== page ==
POLICY BRIEF: Tanzania’s journey to ending HIV/AIDS by 2030
In a latest policy brief, scientists at Ifakara Health Institute, in collaboration with colleagues from the London School of Hygiene and Tropical Medicine, have put forth recommendations to address concerns within Tanzania’s HIV/AIDS care services.
The recommendations are designed to address uncertainties regarding the capacity of Tanzania’s healthcare services to accommodate the increasing number of patients while maintaining high-quality HIV treatment in accordance with established guidelines.
Assessing Tanzania’s health system
The policy brief, titled “The Road to Ending HIV/AIDS by 2030: Experiences of HIV Testing, Treatment and PMTCT Service in Rural Ifakara, Tanzania” shares key findings from the, “Strengthening Health Systems for the Application of Policy to Enable Universal Tests and Treat – (SHAPE UTT)” study, which was conducted in three African countries, including Tanzania.
Carried out between 2013 to 2018, the SHAPE UTT study aimed to assess policy implementation, health system readiness for Universal Test and Treat, and the impact of "Option B+" on health systems.
“In Tanzania, the research was conducted at the Ifakara Health and Demographic Surveillance Site (HDSS), covering the Kilombero and Ulanga East districts in the Kilombero Valley, Morogoro region. This study encompassed communities and health facilities within the Ifakara HDSS area and employed a mixed-methods approach, collecting data over three rounds from 2013 to 2018,” describes John William, one of the scientists from Ifakara and the lead author of the study.
Key challenges identified
At the conclusion of the five-year study, four key challenges were revealed which include:
- Inadequate HIV testing services for vulnerable populations, such as men who have sex with men (MSM) and people who inject drugs (PWID)
- There is uncertainty about the availability of CD4 and viral tests in health facilities, with a limited understanding of their significance
- Shortage of qualified staff in health facilities, affecting the initiation and retention of HIV treatment and care
- There is a lack of linkage between HIV and ART care for women from reproductive and child health (RCH) clinics to routine ART care after completing two years of post-natal services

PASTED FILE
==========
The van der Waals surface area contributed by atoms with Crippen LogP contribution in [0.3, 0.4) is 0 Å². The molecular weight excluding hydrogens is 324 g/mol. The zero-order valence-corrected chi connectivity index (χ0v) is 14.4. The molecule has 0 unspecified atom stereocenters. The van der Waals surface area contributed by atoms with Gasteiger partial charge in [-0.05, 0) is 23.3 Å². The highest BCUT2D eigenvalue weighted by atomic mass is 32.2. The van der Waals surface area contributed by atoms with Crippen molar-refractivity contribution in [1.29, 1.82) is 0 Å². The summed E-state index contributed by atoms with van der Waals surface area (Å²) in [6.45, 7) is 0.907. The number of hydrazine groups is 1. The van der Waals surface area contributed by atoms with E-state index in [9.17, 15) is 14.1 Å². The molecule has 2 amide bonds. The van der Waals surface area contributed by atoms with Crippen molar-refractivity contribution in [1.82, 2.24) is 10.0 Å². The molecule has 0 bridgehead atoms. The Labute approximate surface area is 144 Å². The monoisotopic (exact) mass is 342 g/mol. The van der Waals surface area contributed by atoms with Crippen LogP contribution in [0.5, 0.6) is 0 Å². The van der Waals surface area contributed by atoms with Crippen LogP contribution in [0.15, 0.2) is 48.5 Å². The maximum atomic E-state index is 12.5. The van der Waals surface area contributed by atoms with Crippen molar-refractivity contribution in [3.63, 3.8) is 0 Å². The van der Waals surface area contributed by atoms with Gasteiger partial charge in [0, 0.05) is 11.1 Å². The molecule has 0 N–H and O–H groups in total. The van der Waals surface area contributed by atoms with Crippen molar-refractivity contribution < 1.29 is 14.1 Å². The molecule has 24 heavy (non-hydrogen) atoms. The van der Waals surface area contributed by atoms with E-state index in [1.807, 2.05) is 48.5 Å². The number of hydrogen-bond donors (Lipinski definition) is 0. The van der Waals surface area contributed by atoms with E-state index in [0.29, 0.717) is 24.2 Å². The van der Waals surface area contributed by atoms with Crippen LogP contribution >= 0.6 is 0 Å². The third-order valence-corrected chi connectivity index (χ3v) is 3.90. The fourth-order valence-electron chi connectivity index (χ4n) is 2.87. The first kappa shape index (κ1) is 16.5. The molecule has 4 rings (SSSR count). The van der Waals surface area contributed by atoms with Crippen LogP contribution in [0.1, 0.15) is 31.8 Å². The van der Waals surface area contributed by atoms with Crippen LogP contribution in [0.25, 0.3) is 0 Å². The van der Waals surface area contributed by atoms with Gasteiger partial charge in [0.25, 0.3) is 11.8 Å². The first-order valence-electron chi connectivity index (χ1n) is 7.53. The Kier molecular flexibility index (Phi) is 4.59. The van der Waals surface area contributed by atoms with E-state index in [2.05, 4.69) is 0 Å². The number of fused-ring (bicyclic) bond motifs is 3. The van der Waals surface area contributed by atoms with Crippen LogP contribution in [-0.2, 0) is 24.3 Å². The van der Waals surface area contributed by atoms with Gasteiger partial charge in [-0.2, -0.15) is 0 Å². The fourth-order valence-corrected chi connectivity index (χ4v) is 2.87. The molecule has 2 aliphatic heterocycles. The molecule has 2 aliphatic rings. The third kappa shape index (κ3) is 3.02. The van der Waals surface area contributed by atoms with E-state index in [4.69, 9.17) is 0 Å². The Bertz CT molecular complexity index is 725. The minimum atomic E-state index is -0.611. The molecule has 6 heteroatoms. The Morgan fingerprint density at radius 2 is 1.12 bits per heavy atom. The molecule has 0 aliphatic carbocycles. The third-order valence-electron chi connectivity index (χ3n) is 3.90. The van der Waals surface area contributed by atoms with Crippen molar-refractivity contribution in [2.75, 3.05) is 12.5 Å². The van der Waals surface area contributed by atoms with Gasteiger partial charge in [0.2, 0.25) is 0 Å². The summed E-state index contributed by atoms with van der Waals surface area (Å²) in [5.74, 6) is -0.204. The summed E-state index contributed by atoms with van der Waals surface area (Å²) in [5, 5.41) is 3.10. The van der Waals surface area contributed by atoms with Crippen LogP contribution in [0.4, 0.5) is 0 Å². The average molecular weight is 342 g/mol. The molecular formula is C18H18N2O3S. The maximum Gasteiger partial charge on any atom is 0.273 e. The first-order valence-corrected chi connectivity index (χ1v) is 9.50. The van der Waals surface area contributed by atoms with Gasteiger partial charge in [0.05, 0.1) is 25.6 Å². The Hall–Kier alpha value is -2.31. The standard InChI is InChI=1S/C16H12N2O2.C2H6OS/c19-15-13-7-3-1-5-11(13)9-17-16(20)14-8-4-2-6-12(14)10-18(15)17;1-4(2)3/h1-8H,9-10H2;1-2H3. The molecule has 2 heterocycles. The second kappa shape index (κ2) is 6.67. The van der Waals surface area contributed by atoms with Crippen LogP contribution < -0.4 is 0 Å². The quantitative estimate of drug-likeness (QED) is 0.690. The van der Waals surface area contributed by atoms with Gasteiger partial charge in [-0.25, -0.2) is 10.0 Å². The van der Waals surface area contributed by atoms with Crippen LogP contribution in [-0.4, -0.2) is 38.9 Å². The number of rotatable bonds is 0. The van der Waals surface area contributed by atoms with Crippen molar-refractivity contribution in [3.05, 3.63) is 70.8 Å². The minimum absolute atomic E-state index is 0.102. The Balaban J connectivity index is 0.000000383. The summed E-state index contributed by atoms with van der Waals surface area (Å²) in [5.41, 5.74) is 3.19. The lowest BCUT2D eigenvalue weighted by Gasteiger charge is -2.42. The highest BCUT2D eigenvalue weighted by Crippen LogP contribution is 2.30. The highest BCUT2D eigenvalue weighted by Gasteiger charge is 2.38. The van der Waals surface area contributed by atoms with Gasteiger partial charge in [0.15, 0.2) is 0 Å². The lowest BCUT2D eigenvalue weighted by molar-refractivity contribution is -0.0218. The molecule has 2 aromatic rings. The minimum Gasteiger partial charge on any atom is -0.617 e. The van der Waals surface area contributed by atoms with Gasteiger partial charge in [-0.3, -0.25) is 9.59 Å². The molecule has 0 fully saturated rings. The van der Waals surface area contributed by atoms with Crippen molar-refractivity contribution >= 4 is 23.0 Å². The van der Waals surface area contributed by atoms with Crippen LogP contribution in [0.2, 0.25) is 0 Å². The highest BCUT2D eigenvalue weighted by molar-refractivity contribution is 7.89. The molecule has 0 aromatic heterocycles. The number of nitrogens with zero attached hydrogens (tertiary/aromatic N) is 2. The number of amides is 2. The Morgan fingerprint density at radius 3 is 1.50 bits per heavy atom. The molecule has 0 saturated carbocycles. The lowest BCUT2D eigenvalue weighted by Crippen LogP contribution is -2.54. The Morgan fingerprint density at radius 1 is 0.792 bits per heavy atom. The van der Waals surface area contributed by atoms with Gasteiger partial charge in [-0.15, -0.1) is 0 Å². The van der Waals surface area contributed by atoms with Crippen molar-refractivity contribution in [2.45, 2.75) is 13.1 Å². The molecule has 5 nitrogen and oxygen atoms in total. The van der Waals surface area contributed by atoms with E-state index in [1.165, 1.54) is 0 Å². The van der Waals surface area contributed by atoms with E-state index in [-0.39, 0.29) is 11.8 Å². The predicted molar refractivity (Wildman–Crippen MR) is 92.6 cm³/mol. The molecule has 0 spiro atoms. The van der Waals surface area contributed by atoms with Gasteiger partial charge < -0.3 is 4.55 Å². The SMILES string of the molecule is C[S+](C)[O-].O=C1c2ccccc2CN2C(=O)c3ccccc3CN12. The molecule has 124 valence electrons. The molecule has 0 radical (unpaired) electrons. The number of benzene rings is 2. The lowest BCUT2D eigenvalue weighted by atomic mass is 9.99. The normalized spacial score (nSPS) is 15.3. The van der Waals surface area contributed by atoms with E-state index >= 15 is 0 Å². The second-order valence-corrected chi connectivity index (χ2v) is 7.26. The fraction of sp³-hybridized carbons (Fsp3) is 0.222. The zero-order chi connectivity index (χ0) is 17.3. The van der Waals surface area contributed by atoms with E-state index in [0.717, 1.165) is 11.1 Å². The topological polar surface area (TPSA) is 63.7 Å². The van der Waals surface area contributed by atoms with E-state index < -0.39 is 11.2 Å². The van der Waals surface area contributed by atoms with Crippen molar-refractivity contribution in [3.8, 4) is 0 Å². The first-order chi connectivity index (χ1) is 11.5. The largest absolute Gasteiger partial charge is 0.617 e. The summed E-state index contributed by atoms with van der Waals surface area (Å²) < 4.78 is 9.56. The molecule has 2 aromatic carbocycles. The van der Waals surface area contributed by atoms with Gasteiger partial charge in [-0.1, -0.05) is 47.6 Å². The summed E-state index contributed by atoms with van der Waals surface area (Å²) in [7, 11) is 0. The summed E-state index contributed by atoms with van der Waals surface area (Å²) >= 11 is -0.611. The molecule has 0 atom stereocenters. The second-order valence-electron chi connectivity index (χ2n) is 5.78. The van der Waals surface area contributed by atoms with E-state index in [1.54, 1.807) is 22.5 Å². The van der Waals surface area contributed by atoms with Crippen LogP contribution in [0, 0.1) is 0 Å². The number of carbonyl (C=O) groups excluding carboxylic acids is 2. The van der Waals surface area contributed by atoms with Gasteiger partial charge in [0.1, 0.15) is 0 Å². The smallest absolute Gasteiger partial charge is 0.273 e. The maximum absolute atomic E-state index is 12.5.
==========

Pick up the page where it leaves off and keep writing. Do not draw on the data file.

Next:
To address the challenges highlighted in the SHAPE UTT study, the scientists proposed the following recommendations, enhancing accessibility to HIV testing for vulnerable groups, increasing the healthcare workforce and providing ongoing training, improving the availability and accessibility of CD4 and viral load tests, ensuring a clear understanding of their role and significance, implementing patient-centered approaches and flexible policies, and strengthening the transfer model and empowering women.
Despite these challenges, the scientists highlight Tanzania's significant progress in HIV care services, as evidenced by the country’s recent achievement of the 95-95-95 targets confirmed by UNAIDS. The target aim is for 95% of people living with HIV to be aware of their status, 95% of those diagnosed with HIV to be on antiretroviral therapy (ART), and 95% of those on ART to achieve viral load suppression.
“This accomplishment represents a substantial step forward in the fight against the HIV epidemic. However, achieving 100% by 2030 remains a challenging journey that requires immediate attention and action,” the scientists note in the brief.
Ifakara and partners involved
The SHAPE UTT study was led by Ifakara scientists John William and Farida Hassan who worked alongside colleagues Lameck Luwanda (Ifakara), Jenny Rengu, Seema Vyas, Jim Todd and Alison Wringe from the London School of Hygiene and Tropical Medicine (LSHTM) in the UK.
To access the complete policy brief, click here.
Additionally, you can find publications related to the SHAPE UTT study through the provided link below: